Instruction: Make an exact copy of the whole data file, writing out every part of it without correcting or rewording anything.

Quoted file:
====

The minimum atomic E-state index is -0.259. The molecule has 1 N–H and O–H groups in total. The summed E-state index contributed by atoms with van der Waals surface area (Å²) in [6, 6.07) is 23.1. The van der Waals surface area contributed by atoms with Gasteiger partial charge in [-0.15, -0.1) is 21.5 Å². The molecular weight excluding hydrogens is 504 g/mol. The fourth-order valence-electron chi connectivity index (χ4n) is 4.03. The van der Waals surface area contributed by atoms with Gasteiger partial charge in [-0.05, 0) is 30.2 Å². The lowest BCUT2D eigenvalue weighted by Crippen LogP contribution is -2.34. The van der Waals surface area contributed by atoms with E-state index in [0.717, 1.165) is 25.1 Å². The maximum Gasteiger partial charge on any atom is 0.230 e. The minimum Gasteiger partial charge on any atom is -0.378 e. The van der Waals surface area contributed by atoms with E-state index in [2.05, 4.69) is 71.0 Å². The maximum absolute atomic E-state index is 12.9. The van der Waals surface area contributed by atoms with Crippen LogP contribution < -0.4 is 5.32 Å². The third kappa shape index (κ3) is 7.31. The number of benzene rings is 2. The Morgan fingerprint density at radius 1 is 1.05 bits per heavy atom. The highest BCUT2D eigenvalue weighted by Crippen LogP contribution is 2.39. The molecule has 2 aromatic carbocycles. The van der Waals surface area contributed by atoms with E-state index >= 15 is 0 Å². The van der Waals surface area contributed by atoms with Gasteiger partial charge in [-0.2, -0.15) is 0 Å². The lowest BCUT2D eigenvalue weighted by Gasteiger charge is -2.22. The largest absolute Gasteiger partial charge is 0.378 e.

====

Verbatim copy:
The minimum atomic E-state index is -0.259. The molecule has 1 N–H and O–H groups in total. The summed E-state index contributed by atoms with van der Waals surface area (Å²) in [6, 6.07) is 23.1. The van der Waals surface area contributed by atoms with Gasteiger partial charge in [-0.15, -0.1) is 21.5 Å². The molecular weight excluding hydrogens is 504 g/mol. The fourth-order valence-electron chi connectivity index (χ4n) is 4.03. The van der Waals surface area contributed by atoms with Gasteiger partial charge in [-0.05, 0) is 30.2 Å². The lowest BCUT2D eigenvalue weighted by Crippen LogP contribution is -2.34. The van der Waals surface area contributed by atoms with E-state index in [0.717, 1.165) is 25.1 Å². The maximum Gasteiger partial charge on any atom is 0.230 e. The minimum Gasteiger partial charge on any atom is -0.378 e. The van der Waals surface area contributed by atoms with E-state index in [2.05, 4.69) is 71.0 Å². The maximum absolute atomic E-state index is 12.9. The van der Waals surface area contributed by atoms with Crippen LogP contribution < -0.4 is 5.32 Å². The third kappa shape index (κ3) is 7.31. The number of benzene rings is 2. The Morgan fingerprint density at radius 1 is 1.05 bits per heavy atom. The highest BCUT2D eigenvalue weighted by Crippen LogP contribution is 2.39. The molecule has 2 aromatic carbocycles. The van der Waals surface area contributed by atoms with E-state index >= 15 is 0 Å². The van der Waals surface area contributed by atoms with Gasteiger partial charge in [-0.2, -0.15) is 0 Å². The lowest BCUT2D eigenvalue weighted by Gasteiger charge is -2.22. The largest absolute Gasteiger partial charge is 0.378 e.